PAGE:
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Modes of Operation

vi, the Unix visual editor, has two modes of operation:

  1. Command mode--This is vi's initial and normal state. In this mode, most commands you type are not displayed. Only commands preceded by :, /, or ! are displayed on the status line, which also gives feedback about input, output, and large changes. Execute these commands with <Return> or <Esc>. Use <Esc> to change from text input mode to command mode (when in doubt, press <Esc>).

  2. Text input (Insert) mode--This mode is entered by pressing a, A, i, I, o, or O. Press <Esc> to end text input mode and return to command mode.

For more information about using vi, see the online help note (on Uniform Access Unix computers, enter help vi).

The following notations are used in this document (variables appear in italics):

  x represents a single character
  <Control> x   control character: while holding down the <Control> key, press x
  text one or more characters
  n represents a number
  pat text and pattern matching characters
  <Return> Return key on your terminal
  <Esc> Escape key on your terminal
Entering and Leaving vi Files
  vi filename(s) edit a file or files
  vi -r filename retrieve saved version of file after system or editor crash
  vi -x filename edit encrypted file
  vi -wn   filename   set default window size to n (useful for dial-ups)
  :wq save (write) file and exit to system prompt
  ZZ save file and exit to system prompt
  :q! discard all changes and exit to system prompt
Basic Cursor Movement
Use h, j, k, and l to move the cursor--using arrow keys may result in undesirable consequences
  h move cursor left one character
  j move cursor down one line
  k move cursor up one line
  l move cursor right one character
(Any of the above commands preceded by n will move the cursor n spaces or lines in the indicated direction.)
Inserting Text
(If n precedes an insert character, n copies of inserted text are added upon escape from insertion mode.)
  a begin insert at right of cursor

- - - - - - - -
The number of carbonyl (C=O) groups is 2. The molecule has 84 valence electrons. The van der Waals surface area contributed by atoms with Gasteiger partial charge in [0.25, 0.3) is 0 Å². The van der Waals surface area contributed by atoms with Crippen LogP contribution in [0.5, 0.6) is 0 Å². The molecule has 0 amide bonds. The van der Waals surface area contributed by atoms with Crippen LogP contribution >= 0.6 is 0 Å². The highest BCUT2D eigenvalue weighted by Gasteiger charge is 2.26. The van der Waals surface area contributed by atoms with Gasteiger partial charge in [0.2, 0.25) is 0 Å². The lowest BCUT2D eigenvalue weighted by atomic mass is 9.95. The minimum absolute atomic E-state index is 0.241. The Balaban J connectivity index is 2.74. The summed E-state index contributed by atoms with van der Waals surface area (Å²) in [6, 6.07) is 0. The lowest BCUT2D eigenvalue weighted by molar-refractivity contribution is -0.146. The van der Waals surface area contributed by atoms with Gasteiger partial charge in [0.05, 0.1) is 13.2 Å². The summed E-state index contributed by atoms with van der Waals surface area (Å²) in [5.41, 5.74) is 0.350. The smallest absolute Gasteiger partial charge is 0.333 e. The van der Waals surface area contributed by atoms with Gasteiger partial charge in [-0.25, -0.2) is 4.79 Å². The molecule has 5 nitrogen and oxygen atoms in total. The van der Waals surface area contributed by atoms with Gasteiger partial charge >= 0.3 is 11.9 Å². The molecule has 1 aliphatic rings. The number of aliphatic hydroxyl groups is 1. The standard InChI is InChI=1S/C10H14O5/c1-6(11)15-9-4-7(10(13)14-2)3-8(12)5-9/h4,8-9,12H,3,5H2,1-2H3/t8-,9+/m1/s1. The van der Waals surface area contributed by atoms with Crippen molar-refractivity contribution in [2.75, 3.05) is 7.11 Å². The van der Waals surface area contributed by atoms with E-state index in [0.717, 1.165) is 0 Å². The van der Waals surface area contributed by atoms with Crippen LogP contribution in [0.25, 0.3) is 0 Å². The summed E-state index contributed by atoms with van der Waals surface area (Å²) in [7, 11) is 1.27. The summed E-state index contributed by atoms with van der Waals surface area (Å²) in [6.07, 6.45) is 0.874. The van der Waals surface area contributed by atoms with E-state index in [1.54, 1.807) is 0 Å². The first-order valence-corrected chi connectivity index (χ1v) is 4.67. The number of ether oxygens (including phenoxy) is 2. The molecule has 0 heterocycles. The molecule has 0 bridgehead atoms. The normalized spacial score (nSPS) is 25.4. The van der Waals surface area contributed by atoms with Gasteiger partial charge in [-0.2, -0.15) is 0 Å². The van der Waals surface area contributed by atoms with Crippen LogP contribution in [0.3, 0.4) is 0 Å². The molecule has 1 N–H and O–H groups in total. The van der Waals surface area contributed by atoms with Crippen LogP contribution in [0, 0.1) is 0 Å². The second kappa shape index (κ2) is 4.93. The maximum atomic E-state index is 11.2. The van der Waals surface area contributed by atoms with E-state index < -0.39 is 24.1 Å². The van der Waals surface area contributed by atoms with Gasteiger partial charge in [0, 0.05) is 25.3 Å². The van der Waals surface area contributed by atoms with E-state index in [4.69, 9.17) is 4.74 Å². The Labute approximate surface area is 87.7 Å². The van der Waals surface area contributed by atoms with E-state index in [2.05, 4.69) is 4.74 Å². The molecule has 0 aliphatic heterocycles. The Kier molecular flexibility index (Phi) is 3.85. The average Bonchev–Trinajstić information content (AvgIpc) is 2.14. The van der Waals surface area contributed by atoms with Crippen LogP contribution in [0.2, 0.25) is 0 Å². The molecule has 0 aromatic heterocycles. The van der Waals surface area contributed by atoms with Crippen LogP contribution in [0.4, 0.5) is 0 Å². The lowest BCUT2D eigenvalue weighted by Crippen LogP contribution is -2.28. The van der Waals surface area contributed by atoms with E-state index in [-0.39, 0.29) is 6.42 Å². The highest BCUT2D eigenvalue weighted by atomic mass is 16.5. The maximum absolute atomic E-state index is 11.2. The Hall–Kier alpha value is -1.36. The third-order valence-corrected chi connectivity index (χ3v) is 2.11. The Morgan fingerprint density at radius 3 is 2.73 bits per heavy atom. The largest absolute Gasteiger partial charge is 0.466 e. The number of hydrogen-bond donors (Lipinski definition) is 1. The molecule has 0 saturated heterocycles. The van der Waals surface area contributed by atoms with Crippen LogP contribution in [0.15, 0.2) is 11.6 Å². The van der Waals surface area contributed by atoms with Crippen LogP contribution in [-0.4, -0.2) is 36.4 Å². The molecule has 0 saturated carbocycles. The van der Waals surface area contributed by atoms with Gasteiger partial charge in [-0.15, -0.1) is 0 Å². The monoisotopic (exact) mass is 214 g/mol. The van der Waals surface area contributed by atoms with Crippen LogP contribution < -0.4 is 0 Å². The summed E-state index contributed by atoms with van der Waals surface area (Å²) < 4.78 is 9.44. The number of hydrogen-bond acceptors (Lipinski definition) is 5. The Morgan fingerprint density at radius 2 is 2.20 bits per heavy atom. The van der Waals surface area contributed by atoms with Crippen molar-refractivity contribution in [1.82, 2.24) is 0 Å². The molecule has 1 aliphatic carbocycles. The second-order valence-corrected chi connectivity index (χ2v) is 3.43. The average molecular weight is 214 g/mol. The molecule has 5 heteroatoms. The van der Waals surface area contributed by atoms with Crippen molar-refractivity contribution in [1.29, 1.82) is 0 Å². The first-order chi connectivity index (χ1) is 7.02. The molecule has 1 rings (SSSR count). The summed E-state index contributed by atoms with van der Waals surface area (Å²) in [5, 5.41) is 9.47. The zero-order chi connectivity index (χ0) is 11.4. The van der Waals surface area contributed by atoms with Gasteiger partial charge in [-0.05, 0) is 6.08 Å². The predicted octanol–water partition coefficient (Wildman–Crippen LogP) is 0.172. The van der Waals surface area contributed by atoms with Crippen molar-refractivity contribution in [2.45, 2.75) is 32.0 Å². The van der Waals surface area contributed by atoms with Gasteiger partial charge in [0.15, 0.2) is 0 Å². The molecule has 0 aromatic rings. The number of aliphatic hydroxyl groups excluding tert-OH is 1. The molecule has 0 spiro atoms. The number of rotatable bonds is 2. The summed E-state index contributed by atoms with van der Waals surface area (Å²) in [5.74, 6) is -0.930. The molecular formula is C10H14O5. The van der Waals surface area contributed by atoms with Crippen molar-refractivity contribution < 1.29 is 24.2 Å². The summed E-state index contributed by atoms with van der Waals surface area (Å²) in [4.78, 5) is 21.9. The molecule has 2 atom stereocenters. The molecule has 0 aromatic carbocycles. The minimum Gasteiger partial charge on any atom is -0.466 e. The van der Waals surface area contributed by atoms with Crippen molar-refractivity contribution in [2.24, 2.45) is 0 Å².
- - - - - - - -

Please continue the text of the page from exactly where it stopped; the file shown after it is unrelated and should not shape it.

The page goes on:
A begin insert at end of line
  i begin insert at left of cursor
  I insert at beginning of line
  o open line below, ready for insertion
  O open line above, ready for insertion
  S replace text with blank line; begin insertion at beginning of that line
  <Control>i insert tab
  <Control>v insert non-printing character
  <Backspace> erase character (invisible until over-typed or insert mode escaped)
  <Esc> terminate insert mode; also terminates unwanted commands
Deleting, Retrieving, and Undoing
  dw delete word
  dd delete line
  yw yank word into buffer
  yy yank line into buffer
  x delete character
  D delete characters from cursor to end of line
  ndw delete n words into buffer
  ndd delete n lines into buffer
  nyw yank n words into buffer
  nyy yank n lines into buffer
  nx delete n characters into buffer
  p put buffer contents after cursor
  P put buffer contents before cursor
  u undo last single change
  U restore current line
Changing, Replacing, and Copying Text
  . repeat last change
  n. repeat last change n times
  cwtext mark end of a word with $ and change to text (press <Esc> to end)
  rx replace character under cursor with character x
  nrx replace n characters with character x
  Rtext write over existing text, (<Esc> to end)
  J join succeeding line to current cursor line
  :s/pat1/pat2 on the current line, substitute the first occurence of pattern 1 with pattern 2
  :s/pat1/pat2/g on the current line, substitute all occurences of pattern 1 with pattern 2
  :& ;repeat the last :s request
  :%s/pat1/pat2/g substitute all occurences of pattern 1 with pattern 2 throughout the file
  :.,$s/pat1/pat2/g substitute all occurences of pattern 1 with pattern 2 from cursor to end of file
Moving Around in a File
  <Control>g ascertain line number of current line
  G go to end of file
  nG go to line n
  <Return> or + move cursor to beginning of next line